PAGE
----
When an exhibition of Tony Vaccaro’s work opens at the Georgia O’Keeffe Museum in Santa Fe, New Mexico, later this year, it will complete the long journey home of portraits Vaccaro shot of the famed painter at her ranch in nearby Abiquiu more than 45 years ago.
The show, “O’Keeffe Illuminated: Photographs by Tony Vaccaro,” will include some 30 candid images Vaccaro captured of O’Keeffe over a two-week period in 1960, on assignment for LOOK magazine.
While the historical value of these rarely seen photos by the 83-year-old Vaccaro is worth the price of admission alone, the real legacy is his signature portrait style, which still has a contemporary look today.
Capturing fresh images of the notoriously stoic O’Keeffe—who had already stood before the lenses of some the world’s most famous photographers—was no easy feat. Rather than take the approach of previous shooters, who had her simply pose in front of her famous paintings, Vaccaro was seeking something more intimate.
For days, he discreetly trailed O’Keeffe at her ranch while she, at first, completely ignored him as he snapped away. The frosty treatment was intentional. O’Keeffe was peeved that LOOK hadn’t sent either photographer she had requested: Ansel Adams or Richard Avedon. It was only after Vaccaro cooked her steak Florentine and fettuccine Alfredo that she began to warm up to him. Some of his best images of her, such as a playful shot of O’Keeffe looking through the hole of a piece of Swiss cheese, were captured then.
In a recent interview with Studio Photography, Vaccaro explained the technique and benefits of his “Bang Style,” which he developed in 1944 while serving in the U.S. Army during World War II, and which is still imitated by photographers today. “When I shoot, I work with three cameras with lenses focused at three different lengths—3 to 6 feet, 7 to 12 feet, and 12 feet to infinity—so I don’t need to focus. I just pick the camera I want and when I see the expression or feeling, ‘bang!’ I take the picture,” he explains. “What you get when you use this style are emotions that are more enduring than composition or technique. Keep it raw, keep it honest.”
Vaccaro would employ this style on many of his assignments for LOOK, LIFE, Time, and other magazines, capturing timeless portraits of Pablo Picasso, Maria Callas, Alexander Calder, Ursula Andress, Willem de Kooning, Frank Lloyd Wright, and other notables.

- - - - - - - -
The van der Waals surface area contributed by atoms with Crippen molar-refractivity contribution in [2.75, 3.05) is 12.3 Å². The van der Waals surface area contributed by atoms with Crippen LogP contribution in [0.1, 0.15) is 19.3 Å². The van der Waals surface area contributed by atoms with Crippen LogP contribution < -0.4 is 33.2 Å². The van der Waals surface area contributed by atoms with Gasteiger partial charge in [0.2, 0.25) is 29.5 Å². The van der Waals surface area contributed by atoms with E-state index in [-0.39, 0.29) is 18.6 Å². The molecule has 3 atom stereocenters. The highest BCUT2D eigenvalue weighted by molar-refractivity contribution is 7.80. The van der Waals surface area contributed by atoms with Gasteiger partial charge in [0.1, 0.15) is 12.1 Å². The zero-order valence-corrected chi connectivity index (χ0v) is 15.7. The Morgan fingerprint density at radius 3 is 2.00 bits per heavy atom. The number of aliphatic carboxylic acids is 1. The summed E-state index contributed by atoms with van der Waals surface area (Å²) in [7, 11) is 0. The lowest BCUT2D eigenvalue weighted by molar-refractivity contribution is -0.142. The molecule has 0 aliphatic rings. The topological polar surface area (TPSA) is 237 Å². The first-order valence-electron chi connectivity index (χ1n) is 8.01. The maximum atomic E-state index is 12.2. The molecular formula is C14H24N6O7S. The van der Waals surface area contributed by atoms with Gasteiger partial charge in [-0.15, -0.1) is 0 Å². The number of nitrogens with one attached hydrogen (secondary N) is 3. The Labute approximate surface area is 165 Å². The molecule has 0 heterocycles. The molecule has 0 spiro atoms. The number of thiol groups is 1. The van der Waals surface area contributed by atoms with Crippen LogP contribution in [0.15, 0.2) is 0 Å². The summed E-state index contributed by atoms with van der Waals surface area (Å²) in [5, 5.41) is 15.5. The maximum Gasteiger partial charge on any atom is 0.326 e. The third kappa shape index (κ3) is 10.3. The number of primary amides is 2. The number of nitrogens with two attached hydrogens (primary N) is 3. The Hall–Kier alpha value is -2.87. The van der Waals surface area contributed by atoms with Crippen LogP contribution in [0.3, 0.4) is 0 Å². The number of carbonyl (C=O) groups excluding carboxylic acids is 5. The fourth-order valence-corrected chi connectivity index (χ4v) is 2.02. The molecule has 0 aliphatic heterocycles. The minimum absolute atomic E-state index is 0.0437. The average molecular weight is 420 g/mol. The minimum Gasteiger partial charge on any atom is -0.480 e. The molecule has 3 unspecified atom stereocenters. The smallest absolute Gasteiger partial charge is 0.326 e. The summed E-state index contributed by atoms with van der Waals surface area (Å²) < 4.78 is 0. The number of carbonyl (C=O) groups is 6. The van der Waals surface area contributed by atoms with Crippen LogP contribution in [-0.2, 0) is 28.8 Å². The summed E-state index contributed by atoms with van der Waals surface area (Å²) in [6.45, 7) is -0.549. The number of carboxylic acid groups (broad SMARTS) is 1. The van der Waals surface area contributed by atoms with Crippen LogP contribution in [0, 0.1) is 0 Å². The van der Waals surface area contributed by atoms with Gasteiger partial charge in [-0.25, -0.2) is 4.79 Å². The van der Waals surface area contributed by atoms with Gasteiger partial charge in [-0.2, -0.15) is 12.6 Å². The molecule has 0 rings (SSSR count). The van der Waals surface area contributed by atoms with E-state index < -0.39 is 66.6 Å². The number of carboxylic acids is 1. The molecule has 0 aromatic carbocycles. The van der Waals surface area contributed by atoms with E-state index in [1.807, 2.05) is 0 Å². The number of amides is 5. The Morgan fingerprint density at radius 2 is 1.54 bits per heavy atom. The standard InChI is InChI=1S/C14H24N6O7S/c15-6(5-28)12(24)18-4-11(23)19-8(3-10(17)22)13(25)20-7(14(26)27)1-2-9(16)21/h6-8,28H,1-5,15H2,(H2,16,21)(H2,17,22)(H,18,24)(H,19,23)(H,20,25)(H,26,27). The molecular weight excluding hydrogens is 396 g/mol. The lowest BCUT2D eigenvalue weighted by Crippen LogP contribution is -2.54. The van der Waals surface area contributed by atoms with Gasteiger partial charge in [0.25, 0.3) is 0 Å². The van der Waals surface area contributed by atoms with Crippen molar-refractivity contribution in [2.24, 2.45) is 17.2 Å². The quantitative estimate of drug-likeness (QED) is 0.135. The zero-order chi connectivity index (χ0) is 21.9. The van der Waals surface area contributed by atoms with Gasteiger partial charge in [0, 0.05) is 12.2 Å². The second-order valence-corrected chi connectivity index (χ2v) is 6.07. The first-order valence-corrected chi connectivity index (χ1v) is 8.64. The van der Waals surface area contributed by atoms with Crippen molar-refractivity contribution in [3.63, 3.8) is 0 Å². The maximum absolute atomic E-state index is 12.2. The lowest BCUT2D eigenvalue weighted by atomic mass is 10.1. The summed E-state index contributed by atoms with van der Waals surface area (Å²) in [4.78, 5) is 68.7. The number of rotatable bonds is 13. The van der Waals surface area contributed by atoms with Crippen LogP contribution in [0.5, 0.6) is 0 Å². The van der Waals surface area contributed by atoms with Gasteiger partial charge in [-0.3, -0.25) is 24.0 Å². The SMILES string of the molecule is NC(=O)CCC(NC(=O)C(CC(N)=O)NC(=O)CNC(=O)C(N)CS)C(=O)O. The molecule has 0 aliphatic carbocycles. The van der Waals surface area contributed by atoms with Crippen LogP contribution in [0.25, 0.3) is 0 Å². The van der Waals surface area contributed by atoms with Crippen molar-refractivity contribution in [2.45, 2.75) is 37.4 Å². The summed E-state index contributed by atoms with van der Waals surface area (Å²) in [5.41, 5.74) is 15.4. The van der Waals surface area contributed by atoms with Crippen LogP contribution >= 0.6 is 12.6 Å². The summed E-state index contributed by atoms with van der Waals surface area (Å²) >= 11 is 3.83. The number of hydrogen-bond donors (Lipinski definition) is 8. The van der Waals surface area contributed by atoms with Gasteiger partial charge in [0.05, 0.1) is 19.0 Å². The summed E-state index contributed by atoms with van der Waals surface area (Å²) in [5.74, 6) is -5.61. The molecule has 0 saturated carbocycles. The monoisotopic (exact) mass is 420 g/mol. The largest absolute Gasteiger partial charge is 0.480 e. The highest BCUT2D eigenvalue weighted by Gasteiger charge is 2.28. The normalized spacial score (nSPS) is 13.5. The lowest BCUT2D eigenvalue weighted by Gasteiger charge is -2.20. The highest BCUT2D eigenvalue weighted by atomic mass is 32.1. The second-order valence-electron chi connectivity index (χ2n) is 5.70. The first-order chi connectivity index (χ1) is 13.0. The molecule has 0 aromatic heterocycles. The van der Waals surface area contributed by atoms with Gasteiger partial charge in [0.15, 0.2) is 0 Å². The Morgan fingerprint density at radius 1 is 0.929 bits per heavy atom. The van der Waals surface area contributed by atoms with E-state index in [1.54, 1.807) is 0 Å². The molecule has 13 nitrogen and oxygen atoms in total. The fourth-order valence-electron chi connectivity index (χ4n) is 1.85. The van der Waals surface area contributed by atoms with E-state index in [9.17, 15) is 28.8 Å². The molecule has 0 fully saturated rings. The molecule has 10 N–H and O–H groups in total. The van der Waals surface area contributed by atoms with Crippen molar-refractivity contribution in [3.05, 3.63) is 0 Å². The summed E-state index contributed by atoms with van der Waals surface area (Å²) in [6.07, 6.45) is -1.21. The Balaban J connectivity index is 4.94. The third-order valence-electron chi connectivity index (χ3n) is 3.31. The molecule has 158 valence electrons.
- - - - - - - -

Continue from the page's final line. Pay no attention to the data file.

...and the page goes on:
A dedicated Leica M3 and M4 shooter, Vaccaro loves their “silence and their smoothness.” His lighting setups are mostly natural light, but with some use of strobes. “I use the strobes not to look like strobes but to imitate natural light,” he says. “I prefer to shoot fast. Most of the strobes are set at 1/500 or 1/1000 second. I always go for indirect light because the light becomes very weak, and when it’s weak you can keep your lenses wide open, so the images are always crisp.”
While his portraits have a timeless quality, Vaccaro is quite aware that the negatives they were captured on do not, so he’s come up with a unique method of storing them. After an incident where a cat fell asleep on glassine envelopes and its body heat melted the wax of the glassine, ruining the negatives, Vaccaro switched to rolling them in 100 percent cotton, acid-free paper from Southworth, storing them in fireproof steel and cement cabinets.
Though his methodology for printing—all of which he does in a darkroom in his apartment in Queens, New York—has remained largely the same, Vaccaro has adapted to the changing times. He said he purchased the last box of Kodak Professional Polymax Fine-Art B&W paper from B&H Photo in New York late last year after Kodak discontinued the line. Since then, he’s made a successful switch to Ilford Multigrade IV FB Fiber paper.
“The Kodak was a great paper. At one time it was the best,” Vaccaro says. “But the Ilford is great, too. You just have to learn to adapt.”